How health claims could impact marketing ethics

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The tough health claims environment in Europe could turn manufacturers towards more subtle – and maybe less ethical – marketing approaches, believes Henry Dixon of PR firm BDB.

The tough health claims environment in Europe could turn manufacturers towards more subtle – and maybe less ethical – marketing approaches, believes Henry Dixon of PR firm BDB.

Dixon says that the current state of affairs, with the majority of proposed claims turned away by EFSA, is not in the best interests of consumers or industry. The regulation was originally conceived in the spirit of bringing clarity and choice to the market, and providing consumers with functional foods and supplements they could trust and understand.

Now, however, industry may cease to innovate or do R&D outside Europe, or turn to creative marketing such as lifestyle associations, imagery and clever copy lines. It may even adopt some of the marketing practices employed by the tobacco industry.

He concludes that this is “a sad result”,​ but that there remains a need to push products – and that may mean finding ways to get around the regulation.

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1 comment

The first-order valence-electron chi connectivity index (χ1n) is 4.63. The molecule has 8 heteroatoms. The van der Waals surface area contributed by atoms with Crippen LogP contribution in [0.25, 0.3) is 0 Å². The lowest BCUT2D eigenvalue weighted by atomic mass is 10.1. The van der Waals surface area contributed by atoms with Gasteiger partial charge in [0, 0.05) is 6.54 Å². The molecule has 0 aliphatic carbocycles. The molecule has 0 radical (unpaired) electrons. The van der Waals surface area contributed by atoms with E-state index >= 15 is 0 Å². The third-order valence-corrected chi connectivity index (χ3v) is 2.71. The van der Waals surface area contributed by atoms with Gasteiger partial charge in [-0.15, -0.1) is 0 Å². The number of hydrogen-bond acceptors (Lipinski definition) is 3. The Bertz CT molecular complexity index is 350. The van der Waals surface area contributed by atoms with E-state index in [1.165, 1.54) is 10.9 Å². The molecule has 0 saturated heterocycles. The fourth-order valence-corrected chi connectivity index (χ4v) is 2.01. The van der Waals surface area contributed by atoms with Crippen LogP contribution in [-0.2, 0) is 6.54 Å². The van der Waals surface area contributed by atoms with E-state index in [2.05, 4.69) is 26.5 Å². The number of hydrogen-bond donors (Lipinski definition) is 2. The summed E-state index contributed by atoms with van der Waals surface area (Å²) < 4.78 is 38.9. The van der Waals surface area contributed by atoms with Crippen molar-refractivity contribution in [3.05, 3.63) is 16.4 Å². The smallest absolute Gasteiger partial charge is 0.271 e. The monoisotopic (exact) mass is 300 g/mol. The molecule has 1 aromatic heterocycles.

UNDERSTANDING LEGISLATION

Posted by Mark J. Tallon, Phd,

I would say that the use of lifestyle associations and imagery and even 'clever copy' lines will be convered by the nutrition & health claims regulation (NHCR).

Article 2(1), 2(4) and 2(5) of the regulation clearly set out that that implying a health benefit through pictorial graphic or symbolic (as described in this broadcast) means would fall under the remitt of the NHCR.

What maybe open is defining clearly some of the terminology used in the regulations, such as 'commercial communication'. Although not explained in detail Article 2(d) of Directive 2005/29/EC may provide some direction if a legal enforcement case was to arise.

It will be of interest to see how branding and marketing experts deal with the NHCR, and how enforcement will tackle their attempts to communicate with the consumer.

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